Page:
Standards community expanding its portfolio
"Market driven" has long been a byword among creators of
global standards. In the past that has meant devising standards that would
enhance corporate profits and world trade. But the concept of the market that
drives standards is expanding within the standards community to include the
welfare of workers, consumers, and the environment. The International
Organization for Standardization (ISO) is again considering adding health and
safety to its series of management standards. ISO also devoted an open session
at last fall's General Assembly to discussing standards'role in improving "the
quality of life." Clement Bezold, president of the Institute for Alternative
Futures, predicts that the new byword among drafters of standards will be a
question: "Are we making the world better?" In the face of the trend, national
and international standardization bodies have noted declining participation over
the past decade by corporations. "If industry continues to retreat from the
standardization process, it will run the risk of political initiatives taking
its place," warns Veit Ghiladi, president of the International Federation of
Standards Users. "It cannot be in industry's interest to have technical
standards prescribed either by governments or by the European Union Commission.
Contact Bezold at firstname.lastname@example.org .
scale established for all of North America
The official times in Canada, the U.S., and Mexico are
synchronized as never before. After several years of international comparisons
and negotiations, their respective versions of Coordinated Universal Time (UTC)
are equivalent to within five millionths of a second for time measurements and
within one part in a trillion for frequency measurements. The common time scale
should benefit technology and trade across the region through joint engineering
and scientific observations and financial transactions. The three nations now
hope to harmonize UTC North America with official times in all Western
Hemisphere nations. For current times around the world, access www.time.gov .
global strategy for Luer connection problems
The European Committee for Standardization (CEN) has issued recommendations to avoid dangers from incorrect use of Luer connectors between medical devices. The Luer consists of a tapered barrel and a conical male part that fits into it without a seal. The original purpose of the Luer fitting was to connect a hypodermic needle to a delivery tube. However, it has been so successful as a connector that it is being used widely in other medical devices, raising possibilities of wrong connections that could have fatal consequences. In the future, CEN recommends, Luer connectors in use today should be restricted to devices leading to the vascular system or a hypodermic syringe. Connectors used for devices linked to the digestive tract or the respiratory system, or other uses, should be designed so they are not directly compatible with those Luer connectors used for the vascular system. Fax Peter Thompson at + 44 1225 75 59 26.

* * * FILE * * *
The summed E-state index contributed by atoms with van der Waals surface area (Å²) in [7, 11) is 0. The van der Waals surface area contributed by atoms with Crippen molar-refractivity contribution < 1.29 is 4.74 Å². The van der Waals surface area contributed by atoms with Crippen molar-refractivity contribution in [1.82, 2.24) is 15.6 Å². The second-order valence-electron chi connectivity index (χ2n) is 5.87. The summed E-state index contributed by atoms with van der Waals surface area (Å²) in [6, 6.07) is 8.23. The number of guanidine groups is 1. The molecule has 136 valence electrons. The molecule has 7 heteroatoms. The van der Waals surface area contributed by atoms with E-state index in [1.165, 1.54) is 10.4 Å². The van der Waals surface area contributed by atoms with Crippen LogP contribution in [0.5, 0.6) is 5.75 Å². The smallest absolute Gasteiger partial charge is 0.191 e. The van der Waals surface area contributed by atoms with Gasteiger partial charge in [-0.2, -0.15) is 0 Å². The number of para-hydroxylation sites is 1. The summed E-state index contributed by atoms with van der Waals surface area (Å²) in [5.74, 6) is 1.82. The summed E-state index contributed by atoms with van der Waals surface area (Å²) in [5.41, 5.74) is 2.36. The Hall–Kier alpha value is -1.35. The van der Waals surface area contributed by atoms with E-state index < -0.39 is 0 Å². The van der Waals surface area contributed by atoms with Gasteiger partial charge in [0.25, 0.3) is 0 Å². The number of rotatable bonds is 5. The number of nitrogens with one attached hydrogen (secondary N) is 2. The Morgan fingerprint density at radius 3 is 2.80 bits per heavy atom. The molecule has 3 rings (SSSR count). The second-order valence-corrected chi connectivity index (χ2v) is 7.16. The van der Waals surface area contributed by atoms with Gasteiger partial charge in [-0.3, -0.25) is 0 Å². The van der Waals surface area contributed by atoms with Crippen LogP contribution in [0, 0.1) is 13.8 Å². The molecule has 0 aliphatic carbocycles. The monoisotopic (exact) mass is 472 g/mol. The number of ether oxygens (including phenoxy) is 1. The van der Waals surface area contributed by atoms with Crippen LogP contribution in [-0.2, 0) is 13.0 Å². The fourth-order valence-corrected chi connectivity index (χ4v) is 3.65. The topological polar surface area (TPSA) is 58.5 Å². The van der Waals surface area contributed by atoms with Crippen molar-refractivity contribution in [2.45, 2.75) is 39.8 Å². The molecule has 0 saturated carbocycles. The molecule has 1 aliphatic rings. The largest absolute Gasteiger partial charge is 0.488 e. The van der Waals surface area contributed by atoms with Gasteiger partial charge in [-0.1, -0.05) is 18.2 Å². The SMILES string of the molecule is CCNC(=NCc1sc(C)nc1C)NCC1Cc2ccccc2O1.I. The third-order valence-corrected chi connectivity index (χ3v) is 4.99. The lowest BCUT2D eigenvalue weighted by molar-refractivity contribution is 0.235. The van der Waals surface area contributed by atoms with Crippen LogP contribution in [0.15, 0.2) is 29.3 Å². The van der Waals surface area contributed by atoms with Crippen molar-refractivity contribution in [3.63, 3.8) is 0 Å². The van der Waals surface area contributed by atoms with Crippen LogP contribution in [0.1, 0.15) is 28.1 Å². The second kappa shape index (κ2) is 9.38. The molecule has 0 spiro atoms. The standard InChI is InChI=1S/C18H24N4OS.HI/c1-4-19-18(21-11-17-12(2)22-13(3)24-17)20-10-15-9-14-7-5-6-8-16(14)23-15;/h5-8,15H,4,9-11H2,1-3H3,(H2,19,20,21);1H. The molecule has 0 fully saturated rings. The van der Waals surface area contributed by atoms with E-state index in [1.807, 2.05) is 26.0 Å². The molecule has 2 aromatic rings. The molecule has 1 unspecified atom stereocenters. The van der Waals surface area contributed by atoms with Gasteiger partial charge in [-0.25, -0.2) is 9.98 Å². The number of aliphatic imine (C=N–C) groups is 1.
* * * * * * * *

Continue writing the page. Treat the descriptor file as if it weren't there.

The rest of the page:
guidelines aim to minimize impact of voltage disruptions
New standards have been drafted to enable semiconductor
makers to use components that safely "ride through" so-called voltage sags from
common power system disturbances, such as lightning or downed power lines. The
standards define a reasonable level of resistance to voltage sags for many
semiconductor fabrication tools. They also specify a methodology for testing
specific pieces of equipment to determine their tolerances to voltage sag.
Michele Negley, who co-chairs the SEMI Power Quality Task Force that created the
standards, would like to see them adopted by other standards-setting bodies and
used globally. For more information send an e-mail to email@example.com .
research progress in countries, regions explored
How can you compare the quality and impact of research
in one country or region with world standards of excellence? The question has
prompted a series of experiments by the U.S. National Academy of Sciences.
Panels of carefully selected experts from many countries evaluated research
around the globe in three areas: mathematics, immunology, materials science, and
engineering research. The panels considered citations, journal publications, and
quantitative data. An Academy report concludes that the approach appears to be a
valid way to benchmark world standards in research. For copies of the report,
Experiments in International Benchmarking of U.S. Research Fields, contact www.nap.edu .